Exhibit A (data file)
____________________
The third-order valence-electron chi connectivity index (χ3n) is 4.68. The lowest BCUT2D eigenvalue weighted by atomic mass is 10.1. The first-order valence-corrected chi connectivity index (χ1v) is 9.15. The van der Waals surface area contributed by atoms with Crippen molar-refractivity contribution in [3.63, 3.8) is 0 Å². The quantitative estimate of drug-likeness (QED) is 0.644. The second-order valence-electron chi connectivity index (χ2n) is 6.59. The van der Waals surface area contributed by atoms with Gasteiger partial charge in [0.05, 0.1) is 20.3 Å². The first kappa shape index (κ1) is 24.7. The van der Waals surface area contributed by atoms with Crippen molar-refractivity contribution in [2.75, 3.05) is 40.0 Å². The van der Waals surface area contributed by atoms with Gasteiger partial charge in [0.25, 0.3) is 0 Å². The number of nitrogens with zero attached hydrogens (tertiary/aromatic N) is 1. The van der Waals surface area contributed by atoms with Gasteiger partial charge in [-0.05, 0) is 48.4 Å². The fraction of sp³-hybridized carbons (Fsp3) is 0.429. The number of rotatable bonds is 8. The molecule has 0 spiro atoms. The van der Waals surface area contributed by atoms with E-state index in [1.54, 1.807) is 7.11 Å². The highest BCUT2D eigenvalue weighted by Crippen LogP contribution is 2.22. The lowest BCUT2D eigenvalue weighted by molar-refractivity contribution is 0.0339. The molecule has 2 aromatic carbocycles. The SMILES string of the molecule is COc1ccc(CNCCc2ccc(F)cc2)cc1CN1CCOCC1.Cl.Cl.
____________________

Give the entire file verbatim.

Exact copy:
The third-order valence-electron chi connectivity index (χ3n) is 4.68. The lowest BCUT2D eigenvalue weighted by atomic mass is 10.1. The first-order valence-corrected chi connectivity index (χ1v) is 9.15. The van der Waals surface area contributed by atoms with Crippen molar-refractivity contribution in [3.63, 3.8) is 0 Å². The quantitative estimate of drug-likeness (QED) is 0.644. The second-order valence-electron chi connectivity index (χ2n) is 6.59. The van der Waals surface area contributed by atoms with Gasteiger partial charge in [0.05, 0.1) is 20.3 Å². The first kappa shape index (κ1) is 24.7. The van der Waals surface area contributed by atoms with Crippen molar-refractivity contribution in [2.75, 3.05) is 40.0 Å². The van der Waals surface area contributed by atoms with Gasteiger partial charge in [0.25, 0.3) is 0 Å². The number of nitrogens with zero attached hydrogens (tertiary/aromatic N) is 1. The van der Waals surface area contributed by atoms with Gasteiger partial charge in [-0.05, 0) is 48.4 Å². The fraction of sp³-hybridized carbons (Fsp3) is 0.429. The number of rotatable bonds is 8. The molecule has 0 spiro atoms. The van der Waals surface area contributed by atoms with E-state index in [1.54, 1.807) is 7.11 Å². The highest BCUT2D eigenvalue weighted by Crippen LogP contribution is 2.22. The lowest BCUT2D eigenvalue weighted by molar-refractivity contribution is 0.0339. The molecule has 2 aromatic carbocycles. The SMILES string of the molecule is COc1ccc(CNCCc2ccc(F)cc2)cc1CN1CCOCC1.Cl.Cl.